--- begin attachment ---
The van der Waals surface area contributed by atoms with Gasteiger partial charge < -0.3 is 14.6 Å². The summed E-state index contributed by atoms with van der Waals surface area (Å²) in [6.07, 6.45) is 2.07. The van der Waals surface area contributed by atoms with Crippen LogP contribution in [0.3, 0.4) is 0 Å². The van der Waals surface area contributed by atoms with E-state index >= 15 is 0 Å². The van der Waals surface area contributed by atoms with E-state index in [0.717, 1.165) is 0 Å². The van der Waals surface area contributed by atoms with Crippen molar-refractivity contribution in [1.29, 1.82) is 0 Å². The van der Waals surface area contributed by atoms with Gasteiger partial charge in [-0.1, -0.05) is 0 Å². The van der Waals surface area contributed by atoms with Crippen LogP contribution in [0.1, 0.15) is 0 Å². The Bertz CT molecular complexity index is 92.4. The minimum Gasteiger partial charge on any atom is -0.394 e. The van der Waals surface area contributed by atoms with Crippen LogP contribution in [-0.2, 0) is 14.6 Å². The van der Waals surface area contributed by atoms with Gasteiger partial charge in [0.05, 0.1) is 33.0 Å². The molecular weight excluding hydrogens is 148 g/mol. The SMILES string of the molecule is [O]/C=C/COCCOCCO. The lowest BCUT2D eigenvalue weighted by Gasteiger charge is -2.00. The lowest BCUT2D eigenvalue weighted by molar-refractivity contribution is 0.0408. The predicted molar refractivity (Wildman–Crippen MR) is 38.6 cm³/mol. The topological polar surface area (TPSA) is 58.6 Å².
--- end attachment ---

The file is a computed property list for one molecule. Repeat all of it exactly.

The van der Waals surface area contributed by atoms with Gasteiger partial charge < -0.3 is 14.6 Å². The summed E-state index contributed by atoms with van der Waals surface area (Å²) in [6.07, 6.45) is 2.07. The van der Waals surface area contributed by atoms with Crippen LogP contribution in [0.3, 0.4) is 0 Å². The van der Waals surface area contributed by atoms with E-state index >= 15 is 0 Å². The van der Waals surface area contributed by atoms with E-state index in [0.717, 1.165) is 0 Å². The van der Waals surface area contributed by atoms with Crippen molar-refractivity contribution in [1.29, 1.82) is 0 Å². The van der Waals surface area contributed by atoms with Gasteiger partial charge in [-0.1, -0.05) is 0 Å². The van der Waals surface area contributed by atoms with Crippen LogP contribution in [0.1, 0.15) is 0 Å². The Bertz CT molecular complexity index is 92.4. The minimum Gasteiger partial charge on any atom is -0.394 e. The van der Waals surface area contributed by atoms with Crippen LogP contribution in [-0.2, 0) is 14.6 Å². The van der Waals surface area contributed by atoms with Gasteiger partial charge in [0.05, 0.1) is 33.0 Å². The molecular weight excluding hydrogens is 148 g/mol. The SMILES string of the molecule is [O]/C=C/COCCOCCO. The lowest BCUT2D eigenvalue weighted by Gasteiger charge is -2.00. The lowest BCUT2D eigenvalue weighted by molar-refractivity contribution is 0.0408. The predicted molar refractivity (Wildman–Crippen MR) is 38.6 cm³/mol. The topological polar surface area (TPSA) is 58.6 Å².